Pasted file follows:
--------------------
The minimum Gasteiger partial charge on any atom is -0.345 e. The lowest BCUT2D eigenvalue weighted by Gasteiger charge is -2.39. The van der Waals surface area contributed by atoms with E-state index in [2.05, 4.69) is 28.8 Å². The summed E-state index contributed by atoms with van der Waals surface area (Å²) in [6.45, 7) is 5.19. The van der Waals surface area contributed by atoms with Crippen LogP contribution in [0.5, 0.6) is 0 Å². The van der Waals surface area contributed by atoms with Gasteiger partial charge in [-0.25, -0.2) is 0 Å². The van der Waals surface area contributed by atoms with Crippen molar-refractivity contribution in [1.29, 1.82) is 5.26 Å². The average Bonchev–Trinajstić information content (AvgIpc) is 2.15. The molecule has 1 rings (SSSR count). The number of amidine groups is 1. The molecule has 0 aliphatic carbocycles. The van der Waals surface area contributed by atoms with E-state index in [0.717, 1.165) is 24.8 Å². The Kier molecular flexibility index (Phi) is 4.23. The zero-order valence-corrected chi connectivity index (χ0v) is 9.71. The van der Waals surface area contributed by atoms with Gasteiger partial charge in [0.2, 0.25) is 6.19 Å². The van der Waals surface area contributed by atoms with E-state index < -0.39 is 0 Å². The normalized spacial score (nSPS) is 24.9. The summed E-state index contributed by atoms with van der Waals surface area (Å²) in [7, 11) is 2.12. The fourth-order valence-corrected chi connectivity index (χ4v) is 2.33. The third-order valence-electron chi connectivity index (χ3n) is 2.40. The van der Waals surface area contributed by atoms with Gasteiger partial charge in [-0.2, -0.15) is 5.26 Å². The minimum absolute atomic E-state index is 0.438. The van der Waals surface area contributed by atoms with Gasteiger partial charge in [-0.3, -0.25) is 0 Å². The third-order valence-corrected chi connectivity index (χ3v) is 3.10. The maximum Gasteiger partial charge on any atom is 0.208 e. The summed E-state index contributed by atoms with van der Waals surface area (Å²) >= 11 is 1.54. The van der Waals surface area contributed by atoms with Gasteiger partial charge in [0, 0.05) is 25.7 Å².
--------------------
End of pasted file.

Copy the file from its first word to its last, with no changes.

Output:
The minimum Gasteiger partial charge on any atom is -0.345 e. The lowest BCUT2D eigenvalue weighted by Gasteiger charge is -2.39. The van der Waals surface area contributed by atoms with E-state index in [2.05, 4.69) is 28.8 Å². The summed E-state index contributed by atoms with van der Waals surface area (Å²) in [6.45, 7) is 5.19. The van der Waals surface area contributed by atoms with Crippen LogP contribution in [0.5, 0.6) is 0 Å². The van der Waals surface area contributed by atoms with Gasteiger partial charge in [-0.25, -0.2) is 0 Å². The van der Waals surface area contributed by atoms with Crippen molar-refractivity contribution in [1.29, 1.82) is 5.26 Å². The average Bonchev–Trinajstić information content (AvgIpc) is 2.15. The molecule has 1 rings (SSSR count). The number of amidine groups is 1. The molecule has 0 aliphatic carbocycles. The van der Waals surface area contributed by atoms with E-state index in [0.717, 1.165) is 24.8 Å². The Kier molecular flexibility index (Phi) is 4.23. The zero-order valence-corrected chi connectivity index (χ0v) is 9.71. The van der Waals surface area contributed by atoms with Gasteiger partial charge in [0.2, 0.25) is 6.19 Å². The van der Waals surface area contributed by atoms with E-state index < -0.39 is 0 Å². The normalized spacial score (nSPS) is 24.9. The summed E-state index contributed by atoms with van der Waals surface area (Å²) in [7, 11) is 2.12. The fourth-order valence-corrected chi connectivity index (χ4v) is 2.33. The third-order valence-electron chi connectivity index (χ3n) is 2.40. The van der Waals surface area contributed by atoms with Gasteiger partial charge in [-0.2, -0.15) is 5.26 Å². The minimum absolute atomic E-state index is 0.438. The van der Waals surface area contributed by atoms with Gasteiger partial charge in [-0.3, -0.25) is 0 Å². The third-order valence-corrected chi connectivity index (χ3v) is 3.10. The maximum Gasteiger partial charge on any atom is 0.208 e. The summed E-state index contributed by atoms with van der Waals surface area (Å²) >= 11 is 1.54. The van der Waals surface area contributed by atoms with Gasteiger partial charge in [0, 0.05) is 25.7 Å².